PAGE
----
Fall Course Guide

Residential College Courses

Fall Term, 1998 (September 8-December 21, 1998)

Residential College students are given priority in all Residential College courses during the Early Registration and registration periods, and from waitlists. RC courses which satisfy specific Residential College graduation requirement are reserved for RC students only (e.g., RC language courses).

Waitlists of Residential College courses are maintained in the Residential College Counseling Office, 134 Tyler, East Quad. When a course fills, students should contact the RC Counseling Office (647-4359) to be placed on a waitlist if one is being maintained.

RC sections of LS&A courses
These sections will be letter graded for all students

Chem 130, Sections 111 General Chemistry, Macroscopic Investigations & Reaction Principles.
Students must elect lecture Section 100 in conjunction with this course. See Chemistry 130.

Chem 210 Section 190 Structure & Reactivity.
Students must elect lecture section 211 in conjunction with this course.See Chemistry 210.

Math 115 Section 110 Analytical Geometry & Calculus.
See Math 115.

Arts (Division 864)

Take me to the Fall Time Schedule

267. Introduction to Holography. (4). (CE). Laboratory fee ($120) required.
An introductory art studio class in basic holography which stresses the visual characteristics of the medium through hands-on production of holograms. The class will cover the technical skills involved in making simple reflection and transmission holograms and the inherent visual problems presented by this new imaging medium. It is essentially a lab oriented class with image production being the students' major responsibility. (Hannum)
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269. Elements of Design. (4). (CE). Materials fee ($30).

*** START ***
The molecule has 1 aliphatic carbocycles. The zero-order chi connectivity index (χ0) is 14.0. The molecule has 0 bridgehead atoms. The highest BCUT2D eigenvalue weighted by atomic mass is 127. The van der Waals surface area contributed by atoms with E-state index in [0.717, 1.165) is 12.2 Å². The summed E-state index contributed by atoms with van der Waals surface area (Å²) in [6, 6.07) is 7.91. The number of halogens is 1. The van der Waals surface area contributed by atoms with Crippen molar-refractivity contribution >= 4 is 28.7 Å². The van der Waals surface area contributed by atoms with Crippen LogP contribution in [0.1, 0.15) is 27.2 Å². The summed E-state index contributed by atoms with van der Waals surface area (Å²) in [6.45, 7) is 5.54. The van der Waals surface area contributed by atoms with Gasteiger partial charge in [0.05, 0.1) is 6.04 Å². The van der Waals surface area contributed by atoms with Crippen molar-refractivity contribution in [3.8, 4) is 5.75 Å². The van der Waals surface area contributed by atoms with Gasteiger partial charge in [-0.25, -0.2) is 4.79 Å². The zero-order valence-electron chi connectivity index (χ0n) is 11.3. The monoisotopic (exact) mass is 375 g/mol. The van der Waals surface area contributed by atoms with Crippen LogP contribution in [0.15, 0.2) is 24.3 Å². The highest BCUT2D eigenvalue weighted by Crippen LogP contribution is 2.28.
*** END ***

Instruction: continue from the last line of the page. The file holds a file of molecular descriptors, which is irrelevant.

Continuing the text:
This course provides non-art majors with the opportunity to practice, as well as study, visual skills. It attempts to give students a broad experience through: (1) exposure to art history, anthropology and art, and the psychology of visual perception presented in slide lectures; (2) technical mastery of a range of media; (3) development of creative and technical skills; and (4) critical assessment of works of art during class discussions and critiques. During the first part of the course students acquire a visual vocabulary by working with the basic elements of design, including line, shape, tone, texture, perspective, balance, and color. Students complete projects dealing with these visual elements. During the final part of the course students apply their new visual skills to longer, more complex projects. Students are evaluated individually on their progress and the quality of their projects. Class critiques are frequent, and attendance is mandatory. (Savageau)
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285. Photography. (4). (CE). Materials fee ($100).
An introduction to the medium of photography from the perspective of the artist. It includes an overview of photography's role in the arts, the development of an understanding of visual literacy and self-expression as they relate to the photographic medium and the development of basic technical skills in black and white and color photography. A visual emphasis is maintained in both presentation and course work, and the students work with the medium towards a goal of personal expression. There will be a studio fee. (Hannum)
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287. Printmaking. (4). (CE). Materials fee ($50).
Developing an understanding of the art and history of printmaking through lectures, demonstrations, practical studio experience, and individual and group discussions. The course will focus on creating original prints, exploring images, visual ideas, and the possibilities of self-expression. Emphasis will be placed on linoleum cut, wood block, and screenprinting techniques. Field trips to area museums and gallery exhibitions will be part of the class experience. Approximately eight projects will be assigned. A sketchbook/notebook is required. Class attendance is mandatory, as is lab time spent outside the scheduled class period. There will be a studio lab fee. (Cressman)
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289. Ceramics. (4). (CE). Materials fee ($85).
This course presents basic problems in forming clay, throwing and handbuilding techniques, testing, preparing and applying glazes, stacking and firing kilns, and operating a ceramics studio. Students are required to learn the complete ceramic process, and the assumption of studio responsibilities and regular class attendance are mandatory. The theory, practice, and history of ceramics are integral parts of this course. (Crowell)
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